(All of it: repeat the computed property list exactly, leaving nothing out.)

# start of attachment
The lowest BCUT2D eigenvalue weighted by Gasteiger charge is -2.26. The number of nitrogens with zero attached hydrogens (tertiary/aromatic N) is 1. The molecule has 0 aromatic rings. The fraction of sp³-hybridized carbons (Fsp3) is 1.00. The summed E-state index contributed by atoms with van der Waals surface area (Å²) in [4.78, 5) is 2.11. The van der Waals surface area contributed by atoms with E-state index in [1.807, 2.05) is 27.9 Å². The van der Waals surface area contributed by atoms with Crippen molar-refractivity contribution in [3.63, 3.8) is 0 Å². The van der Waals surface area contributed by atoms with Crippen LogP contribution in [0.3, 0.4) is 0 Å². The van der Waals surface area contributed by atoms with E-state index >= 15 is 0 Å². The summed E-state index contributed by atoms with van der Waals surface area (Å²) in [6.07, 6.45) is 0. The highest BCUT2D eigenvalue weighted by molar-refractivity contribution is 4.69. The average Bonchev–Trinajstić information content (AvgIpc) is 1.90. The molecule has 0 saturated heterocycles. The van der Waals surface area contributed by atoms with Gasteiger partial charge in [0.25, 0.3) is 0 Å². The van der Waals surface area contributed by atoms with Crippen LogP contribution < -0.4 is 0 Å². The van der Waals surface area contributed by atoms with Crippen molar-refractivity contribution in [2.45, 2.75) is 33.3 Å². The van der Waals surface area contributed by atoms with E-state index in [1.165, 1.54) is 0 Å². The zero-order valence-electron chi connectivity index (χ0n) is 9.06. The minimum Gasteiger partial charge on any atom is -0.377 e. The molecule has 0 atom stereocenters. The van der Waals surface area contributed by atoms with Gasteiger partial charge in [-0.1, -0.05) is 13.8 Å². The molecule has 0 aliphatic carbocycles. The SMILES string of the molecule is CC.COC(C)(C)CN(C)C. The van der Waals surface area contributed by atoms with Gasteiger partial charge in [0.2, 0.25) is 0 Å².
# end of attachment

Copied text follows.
The lowest BCUT2D eigenvalue weighted by Gasteiger charge is -2.26. The number of nitrogens with zero attached hydrogens (tertiary/aromatic N) is 1. The molecule has 0 aromatic rings. The fraction of sp³-hybridized carbons (Fsp3) is 1.00. The summed E-state index contributed by atoms with van der Waals surface area (Å²) in [4.78, 5) is 2.11. The van der Waals surface area contributed by atoms with E-state index in [1.807, 2.05) is 27.9 Å². The van der Waals surface area contributed by atoms with Crippen molar-refractivity contribution in [3.63, 3.8) is 0 Å². The van der Waals surface area contributed by atoms with Crippen LogP contribution in [0.3, 0.4) is 0 Å². The van der Waals surface area contributed by atoms with E-state index >= 15 is 0 Å². The summed E-state index contributed by atoms with van der Waals surface area (Å²) in [6.07, 6.45) is 0. The highest BCUT2D eigenvalue weighted by molar-refractivity contribution is 4.69. The average Bonchev–Trinajstić information content (AvgIpc) is 1.90. The molecule has 0 saturated heterocycles. The van der Waals surface area contributed by atoms with Gasteiger partial charge in [0.25, 0.3) is 0 Å². The van der Waals surface area contributed by atoms with Crippen LogP contribution < -0.4 is 0 Å². The van der Waals surface area contributed by atoms with Crippen molar-refractivity contribution in [2.45, 2.75) is 33.3 Å². The van der Waals surface area contributed by atoms with E-state index in [1.165, 1.54) is 0 Å². The zero-order valence-electron chi connectivity index (χ0n) is 9.06. The minimum Gasteiger partial charge on any atom is -0.377 e. The molecule has 0 atom stereocenters. The van der Waals surface area contributed by atoms with Gasteiger partial charge in [-0.1, -0.05) is 13.8 Å². The molecule has 0 aliphatic carbocycles. The SMILES string of the molecule is CC.COC(C)(C)CN(C)C. The van der Waals surface area contributed by atoms with Gasteiger partial charge in [0.2, 0.25) is 0 Å².